David Astle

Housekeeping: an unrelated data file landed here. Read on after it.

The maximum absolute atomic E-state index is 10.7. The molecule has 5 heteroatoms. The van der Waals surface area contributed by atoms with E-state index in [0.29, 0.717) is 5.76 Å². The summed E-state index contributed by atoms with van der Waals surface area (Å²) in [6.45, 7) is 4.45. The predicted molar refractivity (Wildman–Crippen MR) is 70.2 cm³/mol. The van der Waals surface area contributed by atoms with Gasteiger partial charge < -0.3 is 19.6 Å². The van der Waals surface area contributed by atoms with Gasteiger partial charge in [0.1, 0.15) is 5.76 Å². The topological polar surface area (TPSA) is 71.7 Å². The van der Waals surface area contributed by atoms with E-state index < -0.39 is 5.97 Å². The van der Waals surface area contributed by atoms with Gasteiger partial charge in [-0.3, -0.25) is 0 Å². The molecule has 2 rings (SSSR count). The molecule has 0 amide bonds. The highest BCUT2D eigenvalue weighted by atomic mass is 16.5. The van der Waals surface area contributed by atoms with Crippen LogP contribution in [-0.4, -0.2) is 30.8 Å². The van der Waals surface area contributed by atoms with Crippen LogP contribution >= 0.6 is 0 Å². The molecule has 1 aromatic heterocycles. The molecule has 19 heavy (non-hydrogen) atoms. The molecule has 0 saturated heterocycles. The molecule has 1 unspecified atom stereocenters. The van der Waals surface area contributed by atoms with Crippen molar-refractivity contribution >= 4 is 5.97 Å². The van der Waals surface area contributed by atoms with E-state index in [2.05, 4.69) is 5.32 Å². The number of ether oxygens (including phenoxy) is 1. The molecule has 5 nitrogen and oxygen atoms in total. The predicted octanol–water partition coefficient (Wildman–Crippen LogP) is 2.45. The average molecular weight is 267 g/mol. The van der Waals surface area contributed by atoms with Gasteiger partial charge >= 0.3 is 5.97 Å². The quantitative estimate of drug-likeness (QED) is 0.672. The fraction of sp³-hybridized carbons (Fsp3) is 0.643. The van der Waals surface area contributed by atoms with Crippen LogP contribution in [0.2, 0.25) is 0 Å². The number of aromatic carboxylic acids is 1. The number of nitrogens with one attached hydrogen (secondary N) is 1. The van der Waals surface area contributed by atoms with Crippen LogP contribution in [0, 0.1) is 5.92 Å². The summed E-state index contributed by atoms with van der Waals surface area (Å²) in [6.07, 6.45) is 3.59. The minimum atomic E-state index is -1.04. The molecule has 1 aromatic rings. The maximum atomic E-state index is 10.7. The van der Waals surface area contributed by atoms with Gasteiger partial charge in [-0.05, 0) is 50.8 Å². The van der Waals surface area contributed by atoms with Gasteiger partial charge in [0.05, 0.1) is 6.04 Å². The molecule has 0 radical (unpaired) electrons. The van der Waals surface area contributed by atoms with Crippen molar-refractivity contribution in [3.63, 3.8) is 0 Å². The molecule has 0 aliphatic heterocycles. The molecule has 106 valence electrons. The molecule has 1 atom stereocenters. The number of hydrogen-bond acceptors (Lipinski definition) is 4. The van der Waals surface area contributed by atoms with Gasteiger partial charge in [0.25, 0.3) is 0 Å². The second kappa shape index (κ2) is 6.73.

Mark Twain did Australian literature a service when he remarked that Australian history ‘does not read like history, but like the most beautiful lies’. It is an observation with which Australians are happy to identify, for it stimulates the imagination, accommodates the larrikin we like to see in ourselves, and has the effect of sanctioning the revision of a past that is not all that we might, from the vantage of hindsight, have wished. At least three writers have adopted it as an epigraph, including Peter Carey, who wove Illywhacker around the notion, and now David Astle, personalising a possible past for a corner of country Victoria.

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